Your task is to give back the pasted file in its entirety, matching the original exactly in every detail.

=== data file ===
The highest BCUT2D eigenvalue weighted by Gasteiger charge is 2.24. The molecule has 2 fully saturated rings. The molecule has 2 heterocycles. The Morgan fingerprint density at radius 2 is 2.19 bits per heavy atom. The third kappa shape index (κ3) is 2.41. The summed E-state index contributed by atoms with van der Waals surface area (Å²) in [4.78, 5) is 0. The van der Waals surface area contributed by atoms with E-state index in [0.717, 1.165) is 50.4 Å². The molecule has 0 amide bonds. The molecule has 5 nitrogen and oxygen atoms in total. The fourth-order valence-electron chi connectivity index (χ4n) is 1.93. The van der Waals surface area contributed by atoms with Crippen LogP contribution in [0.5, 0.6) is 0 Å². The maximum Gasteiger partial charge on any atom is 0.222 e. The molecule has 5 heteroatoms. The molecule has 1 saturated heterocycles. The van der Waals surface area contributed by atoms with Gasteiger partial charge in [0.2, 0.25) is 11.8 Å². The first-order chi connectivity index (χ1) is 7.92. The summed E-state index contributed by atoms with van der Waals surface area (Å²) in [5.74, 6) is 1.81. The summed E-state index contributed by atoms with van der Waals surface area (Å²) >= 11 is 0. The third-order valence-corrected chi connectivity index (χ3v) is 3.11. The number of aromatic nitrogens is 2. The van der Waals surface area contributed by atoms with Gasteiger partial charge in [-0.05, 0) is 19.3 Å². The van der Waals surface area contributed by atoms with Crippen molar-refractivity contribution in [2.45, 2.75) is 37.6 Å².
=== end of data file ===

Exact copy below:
The highest BCUT2D eigenvalue weighted by Gasteiger charge is 2.24. The molecule has 2 fully saturated rings. The molecule has 2 heterocycles. The Morgan fingerprint density at radius 2 is 2.19 bits per heavy atom. The third kappa shape index (κ3) is 2.41. The summed E-state index contributed by atoms with van der Waals surface area (Å²) in [4.78, 5) is 0. The van der Waals surface area contributed by atoms with E-state index in [0.717, 1.165) is 50.4 Å². The molecule has 0 amide bonds. The molecule has 5 nitrogen and oxygen atoms in total. The fourth-order valence-electron chi connectivity index (χ4n) is 1.93. The van der Waals surface area contributed by atoms with Crippen LogP contribution in [0.5, 0.6) is 0 Å². The maximum Gasteiger partial charge on any atom is 0.222 e. The molecule has 5 heteroatoms. The molecule has 1 saturated heterocycles. The van der Waals surface area contributed by atoms with Gasteiger partial charge in [0.2, 0.25) is 11.8 Å². The first-order chi connectivity index (χ1) is 7.92. The summed E-state index contributed by atoms with van der Waals surface area (Å²) in [5.74, 6) is 1.81. The summed E-state index contributed by atoms with van der Waals surface area (Å²) >= 11 is 0. The third-order valence-corrected chi connectivity index (χ3v) is 3.11. The number of aromatic nitrogens is 2. The van der Waals surface area contributed by atoms with Gasteiger partial charge in [-0.05, 0) is 19.3 Å². The van der Waals surface area contributed by atoms with Crippen molar-refractivity contribution in [2.45, 2.75) is 37.6 Å².